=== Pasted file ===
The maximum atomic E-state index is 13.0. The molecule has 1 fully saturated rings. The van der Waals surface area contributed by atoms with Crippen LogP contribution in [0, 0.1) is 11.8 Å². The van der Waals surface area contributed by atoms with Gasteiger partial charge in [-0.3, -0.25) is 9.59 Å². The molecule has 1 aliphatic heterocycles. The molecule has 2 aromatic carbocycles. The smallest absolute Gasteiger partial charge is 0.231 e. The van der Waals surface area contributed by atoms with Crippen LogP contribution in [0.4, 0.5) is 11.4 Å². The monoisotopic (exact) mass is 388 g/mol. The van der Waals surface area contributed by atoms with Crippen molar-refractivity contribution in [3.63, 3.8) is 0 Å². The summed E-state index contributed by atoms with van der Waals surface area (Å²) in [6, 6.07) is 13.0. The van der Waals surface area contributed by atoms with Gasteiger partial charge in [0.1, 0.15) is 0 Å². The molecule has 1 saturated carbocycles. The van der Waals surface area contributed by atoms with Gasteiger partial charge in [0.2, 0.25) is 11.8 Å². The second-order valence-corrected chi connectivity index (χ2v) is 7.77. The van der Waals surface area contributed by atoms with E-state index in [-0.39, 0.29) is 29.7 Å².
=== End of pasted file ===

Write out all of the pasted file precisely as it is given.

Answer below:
The maximum atomic E-state index is 13.0. The molecule has 1 fully saturated rings. The van der Waals surface area contributed by atoms with Crippen LogP contribution in [0, 0.1) is 11.8 Å². The van der Waals surface area contributed by atoms with Gasteiger partial charge in [-0.3, -0.25) is 9.59 Å². The molecule has 1 aliphatic heterocycles. The molecule has 2 aromatic carbocycles. The smallest absolute Gasteiger partial charge is 0.231 e. The van der Waals surface area contributed by atoms with Crippen LogP contribution in [0.4, 0.5) is 11.4 Å². The monoisotopic (exact) mass is 388 g/mol. The van der Waals surface area contributed by atoms with Crippen molar-refractivity contribution in [3.63, 3.8) is 0 Å². The summed E-state index contributed by atoms with van der Waals surface area (Å²) in [6, 6.07) is 13.0. The van der Waals surface area contributed by atoms with Gasteiger partial charge in [0.1, 0.15) is 0 Å². The molecule has 1 saturated carbocycles. The van der Waals surface area contributed by atoms with Gasteiger partial charge in [0.2, 0.25) is 11.8 Å². The second-order valence-corrected chi connectivity index (χ2v) is 7.77. The van der Waals surface area contributed by atoms with E-state index in [-0.39, 0.29) is 29.7 Å².